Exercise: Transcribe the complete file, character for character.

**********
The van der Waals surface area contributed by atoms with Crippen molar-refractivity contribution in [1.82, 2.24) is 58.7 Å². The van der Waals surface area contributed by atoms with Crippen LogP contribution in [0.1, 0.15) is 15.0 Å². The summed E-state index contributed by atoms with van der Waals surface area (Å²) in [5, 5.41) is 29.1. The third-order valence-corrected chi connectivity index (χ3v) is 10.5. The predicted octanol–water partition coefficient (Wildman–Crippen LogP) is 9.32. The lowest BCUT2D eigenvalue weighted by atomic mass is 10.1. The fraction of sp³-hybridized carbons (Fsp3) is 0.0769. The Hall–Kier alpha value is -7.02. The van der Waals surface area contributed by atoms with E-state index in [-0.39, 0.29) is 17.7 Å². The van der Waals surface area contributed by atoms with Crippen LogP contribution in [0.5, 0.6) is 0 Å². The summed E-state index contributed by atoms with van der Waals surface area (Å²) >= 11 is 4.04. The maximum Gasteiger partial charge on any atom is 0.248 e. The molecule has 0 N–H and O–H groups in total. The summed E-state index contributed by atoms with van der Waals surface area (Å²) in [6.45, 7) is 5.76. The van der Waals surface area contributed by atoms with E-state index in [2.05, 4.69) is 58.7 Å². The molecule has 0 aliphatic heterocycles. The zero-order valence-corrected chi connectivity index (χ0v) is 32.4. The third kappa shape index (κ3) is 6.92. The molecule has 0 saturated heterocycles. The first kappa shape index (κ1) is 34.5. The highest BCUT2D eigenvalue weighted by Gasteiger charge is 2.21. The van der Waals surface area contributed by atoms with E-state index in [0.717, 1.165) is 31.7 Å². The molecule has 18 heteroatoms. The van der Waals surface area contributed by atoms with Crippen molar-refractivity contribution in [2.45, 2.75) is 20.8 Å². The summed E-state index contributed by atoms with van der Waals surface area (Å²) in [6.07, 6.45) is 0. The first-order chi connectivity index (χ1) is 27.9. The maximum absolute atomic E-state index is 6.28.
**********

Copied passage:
The van der Waals surface area contributed by atoms with Crippen molar-refractivity contribution in [1.82, 2.24) is 58.7 Å². The van der Waals surface area contributed by atoms with Crippen LogP contribution in [0.1, 0.15) is 15.0 Å². The summed E-state index contributed by atoms with van der Waals surface area (Å²) in [5, 5.41) is 29.1. The third-order valence-corrected chi connectivity index (χ3v) is 10.5. The predicted octanol–water partition coefficient (Wildman–Crippen LogP) is 9.32. The lowest BCUT2D eigenvalue weighted by atomic mass is 10.1. The fraction of sp³-hybridized carbons (Fsp3) is 0.0769. The Hall–Kier alpha value is -7.02. The van der Waals surface area contributed by atoms with E-state index in [-0.39, 0.29) is 17.7 Å². The van der Waals surface area contributed by atoms with Crippen LogP contribution in [0.5, 0.6) is 0 Å². The summed E-state index contributed by atoms with van der Waals surface area (Å²) >= 11 is 4.04. The maximum Gasteiger partial charge on any atom is 0.248 e. The molecule has 0 N–H and O–H groups in total. The summed E-state index contributed by atoms with van der Waals surface area (Å²) in [6.45, 7) is 5.76. The van der Waals surface area contributed by atoms with E-state index in [2.05, 4.69) is 58.7 Å². The molecule has 0 aliphatic heterocycles. The zero-order valence-corrected chi connectivity index (χ0v) is 32.4. The third kappa shape index (κ3) is 6.92. The molecule has 0 saturated heterocycles. The first kappa shape index (κ1) is 34.5. The highest BCUT2D eigenvalue weighted by Gasteiger charge is 2.21. The van der Waals surface area contributed by atoms with E-state index in [0.717, 1.165) is 31.7 Å². The molecule has 18 heteroatoms. The van der Waals surface area contributed by atoms with Crippen molar-refractivity contribution in [2.45, 2.75) is 20.8 Å². The summed E-state index contributed by atoms with van der Waals surface area (Å²) in [6.07, 6.45) is 0. The first-order chi connectivity index (χ1) is 27.9. The maximum absolute atomic E-state index is 6.28.